Gaudiya Philosophy

The Playful God beyond God – Part 1

Gaudiya PhilosophyQuestions & AnswersComments Off on The Playful God beyond God – Part 1

Question: Allow me to share my reservations about the Playful God. I understand the psychology of wanting to serve the one you adore, but...   Read More

Preface to Tattva Sandarbha

Of the Six Sandarbhas, Tattva Sandarbha is the smallest in size, but not in importance. As its name suggests, it discusses the Reality (tattva)...   Read More

The Importance of Nāma Kīrtana – 2

Articles by Satyanarayana DasaGaudiya PhilosophyComments Off on The Importance of Nāma Kīrtana – 2

Śravaṇam precedes kīrtanam and smaranam because it is impossible to remember or glorify something one has not yet heard about. Despite this practical primacy of śravaṇam, kīrtanam is actually of primary significance and importance, and, therefore special attention should be given to its practice.

The Importance of Nāma Kīrtana – 1

In the 7th Canto of Śrīmad Bhāgavatam, Śrī Prahlāda speaks two verses to his demoniac father Hiraṇyakaśipu, which, in brief, contain the essence of...   Read More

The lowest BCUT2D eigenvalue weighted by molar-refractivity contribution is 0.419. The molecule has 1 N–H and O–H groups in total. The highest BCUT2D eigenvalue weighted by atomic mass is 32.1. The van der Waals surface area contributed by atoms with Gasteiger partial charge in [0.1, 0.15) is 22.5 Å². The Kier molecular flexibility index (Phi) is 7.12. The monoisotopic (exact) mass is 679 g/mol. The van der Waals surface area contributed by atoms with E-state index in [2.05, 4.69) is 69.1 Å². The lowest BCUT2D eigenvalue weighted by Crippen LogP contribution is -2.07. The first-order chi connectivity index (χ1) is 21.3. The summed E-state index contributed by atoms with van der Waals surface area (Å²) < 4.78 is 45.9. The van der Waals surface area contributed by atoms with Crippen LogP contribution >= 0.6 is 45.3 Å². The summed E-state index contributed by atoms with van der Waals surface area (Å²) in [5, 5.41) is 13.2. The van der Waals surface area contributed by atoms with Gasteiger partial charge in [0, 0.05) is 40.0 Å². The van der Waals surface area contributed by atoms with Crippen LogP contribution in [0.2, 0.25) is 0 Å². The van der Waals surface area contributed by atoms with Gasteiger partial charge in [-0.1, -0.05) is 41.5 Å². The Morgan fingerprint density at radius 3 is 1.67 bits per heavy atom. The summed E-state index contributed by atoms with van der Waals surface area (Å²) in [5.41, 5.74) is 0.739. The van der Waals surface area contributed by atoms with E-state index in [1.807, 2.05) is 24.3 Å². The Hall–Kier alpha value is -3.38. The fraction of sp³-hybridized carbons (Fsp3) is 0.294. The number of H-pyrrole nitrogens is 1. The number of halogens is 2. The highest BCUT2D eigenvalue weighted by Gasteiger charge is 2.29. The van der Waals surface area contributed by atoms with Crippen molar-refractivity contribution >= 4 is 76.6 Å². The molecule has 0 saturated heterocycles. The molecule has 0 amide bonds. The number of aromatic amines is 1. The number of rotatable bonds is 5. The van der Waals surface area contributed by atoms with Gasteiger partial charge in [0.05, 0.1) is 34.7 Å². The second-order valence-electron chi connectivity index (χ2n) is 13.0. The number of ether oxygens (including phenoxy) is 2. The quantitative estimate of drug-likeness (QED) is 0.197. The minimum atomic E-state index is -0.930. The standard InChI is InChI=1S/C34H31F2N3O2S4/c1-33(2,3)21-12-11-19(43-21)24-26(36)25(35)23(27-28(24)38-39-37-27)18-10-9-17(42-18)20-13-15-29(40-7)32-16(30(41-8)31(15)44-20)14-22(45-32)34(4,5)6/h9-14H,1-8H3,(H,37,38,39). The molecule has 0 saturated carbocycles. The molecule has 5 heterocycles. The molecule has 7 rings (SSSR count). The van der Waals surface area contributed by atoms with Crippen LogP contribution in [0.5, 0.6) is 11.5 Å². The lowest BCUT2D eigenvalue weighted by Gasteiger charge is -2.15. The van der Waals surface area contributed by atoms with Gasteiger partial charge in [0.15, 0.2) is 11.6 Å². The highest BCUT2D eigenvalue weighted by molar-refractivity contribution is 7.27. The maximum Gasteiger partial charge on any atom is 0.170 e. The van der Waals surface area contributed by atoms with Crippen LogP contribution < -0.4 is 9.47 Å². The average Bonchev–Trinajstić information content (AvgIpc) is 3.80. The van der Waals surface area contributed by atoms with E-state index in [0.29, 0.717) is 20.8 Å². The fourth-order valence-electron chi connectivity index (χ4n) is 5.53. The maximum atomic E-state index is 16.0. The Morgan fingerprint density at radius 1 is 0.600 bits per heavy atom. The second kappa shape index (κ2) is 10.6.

Can Kṛṣṇa Be Attained Through Enmity? (Part 1)

Articles by Satyanarayana DasaGaudiya PhilosophyShastraComments Off on Can Kṛṣṇa Be Attained Through Enmity? (Part 1)

In the Seventh Canto of Śrīmad Bhāgavatam, there is a very interesting dialogue recited by Śrī Śukadeva Gosvāmī about the liberation of Śiśupāla who was killed by Kṛṣṇa during Yudhiṣṭhira Mahārāja’s Rājasūya-yajña. Śiśupāla was Kṛṣṇa’s cousin, but hated ...

Sayujya-mukti and Bliss in Brahman

Question: This question is regarding sayujya-mukti, where there is no personal relationship with the Lord. If a living entity attains this mukti (after practice),...   Read More

Bhagavān, Grace and Material Suffering – Part 6

Articles by Satyanarayana DasaGaudiya PhilosophyShastraComments Off on Bhagavān, Grace and Material Suffering – Part 6

By Satyanarayana Dasa – Continuation from Paramātmā Sandarbha, Anuccheda 93.6:Translation: Furthermore, [the fact that Bhagavān does not personally act to sustain the universe] does not disprove that the avatāras are endowed with the intrinsic potency. The sole purpose of Bhagavān is to

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    A pure devotee has an aura that subdues others, like the sun subdues the stars. All of God’s qualities manifest in such a person. The devas are pleased with him, so they associate with him because it is very rare to see a pure devotee. The rarest of rare. Even Bhagavan becomes captured in the heart of such a person. This is the greatness of a devotee. This is the power of love.

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